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Time called on newspaper photographers

February, 2014

The importance of submitting a strong photograph with a press release will increase if the actions of Johnston Press, a leading regional newspaper group, become widespread.

Staff photographers are to be phased out at Johnston Press titles in Lincolnshire, Warwickshire, Northamptonshire and Buckinghamshire, leaving them heavily reliant on external suppliers.

Citizens cane photographers

Johnston will now rely on freelancers, and increasingly ‘citizen photographers’ armed with smartphones to capture images at events, whether good or bad, in their area.

Andy Rayfield, Account Manager at Maxim and former journalist and Senior Editor, said: “While newspapers are looking to save money and adopt new practices and technologies, there is also the important issue of quality to consider.

“Access to a high quality camera doesn’t guarantee a high quality photograph, it’s the person behind the camera who makes the difference.

“With picture desks under increased pressure and reliant on third parties to provide images for publication, investing in a professional photographer can significantly increase the prospects of your story being used in print and online.”

Digital first is death of picture desks

With many publishers now following a digital first approach, and using social media such as Facebook and Twitter, your submitted picture could end up going way beyond your immediate area.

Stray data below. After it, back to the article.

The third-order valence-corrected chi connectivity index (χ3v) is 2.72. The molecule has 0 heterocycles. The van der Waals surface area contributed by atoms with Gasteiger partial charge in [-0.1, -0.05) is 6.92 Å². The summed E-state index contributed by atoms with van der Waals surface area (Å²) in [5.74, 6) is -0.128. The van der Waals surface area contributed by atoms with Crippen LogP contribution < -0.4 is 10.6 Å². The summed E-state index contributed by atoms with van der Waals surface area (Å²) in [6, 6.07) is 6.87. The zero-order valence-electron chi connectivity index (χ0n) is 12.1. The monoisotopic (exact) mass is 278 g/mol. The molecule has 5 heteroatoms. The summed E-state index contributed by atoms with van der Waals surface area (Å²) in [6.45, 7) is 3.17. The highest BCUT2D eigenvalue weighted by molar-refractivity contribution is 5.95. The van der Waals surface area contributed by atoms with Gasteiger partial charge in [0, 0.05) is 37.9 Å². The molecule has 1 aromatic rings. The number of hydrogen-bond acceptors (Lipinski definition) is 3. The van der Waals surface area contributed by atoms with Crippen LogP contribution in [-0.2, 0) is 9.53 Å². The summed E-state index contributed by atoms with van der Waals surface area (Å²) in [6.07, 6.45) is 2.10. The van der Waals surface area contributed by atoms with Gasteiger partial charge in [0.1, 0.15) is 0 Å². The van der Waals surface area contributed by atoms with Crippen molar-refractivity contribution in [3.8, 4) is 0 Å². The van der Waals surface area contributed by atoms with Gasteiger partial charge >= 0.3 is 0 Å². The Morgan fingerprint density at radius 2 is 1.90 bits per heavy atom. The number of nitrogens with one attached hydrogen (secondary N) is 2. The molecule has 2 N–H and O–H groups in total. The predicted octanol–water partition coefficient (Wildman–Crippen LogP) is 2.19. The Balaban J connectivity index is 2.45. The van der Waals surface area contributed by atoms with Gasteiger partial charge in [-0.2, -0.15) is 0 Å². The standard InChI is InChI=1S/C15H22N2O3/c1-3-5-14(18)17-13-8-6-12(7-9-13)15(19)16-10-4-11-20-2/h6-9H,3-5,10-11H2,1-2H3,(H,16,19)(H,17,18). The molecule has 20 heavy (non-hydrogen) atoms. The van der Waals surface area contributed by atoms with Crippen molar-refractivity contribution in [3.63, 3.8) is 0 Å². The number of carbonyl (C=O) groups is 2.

If your budget can’t run to £150-£200 for a professional, here are a few tips on improving your chances of producing a photograph that’ll hit the spot for the Editor:

  • Make sure the content of the photo relates to the story
  • Use props to convey the story and create an interesting focus – but don't grip and grin from behind a large cheque
  • Don’t have too many people in the photo, more than three can often be too many
  • Make sure the person quoted in the release is in the photo
  • Don’t just line them up or stand them in front of the a pop-up stand with your logo on
  • Take off name badges, or Poppies, that might date the photograph
  • They can smile, it’s not a passport photo
  • Don’t have your subject squinting into the sun
  • Make sure the camera is set to produce high resolution 300dpi jpegs
  • Use the opportunity to take a few head and shoulder images of key personnel for future use.

And when you’ve got a photo, don’t embed it into the email, send it as an attachment – and importantly don’t forget the caption naming all the people in the image with their titles and the company they represent.

Andy Rayfield - Account Director

Andy Rayfield

Maxim / Account Director

posted in: advice, digital, media relations, public relations, social media,

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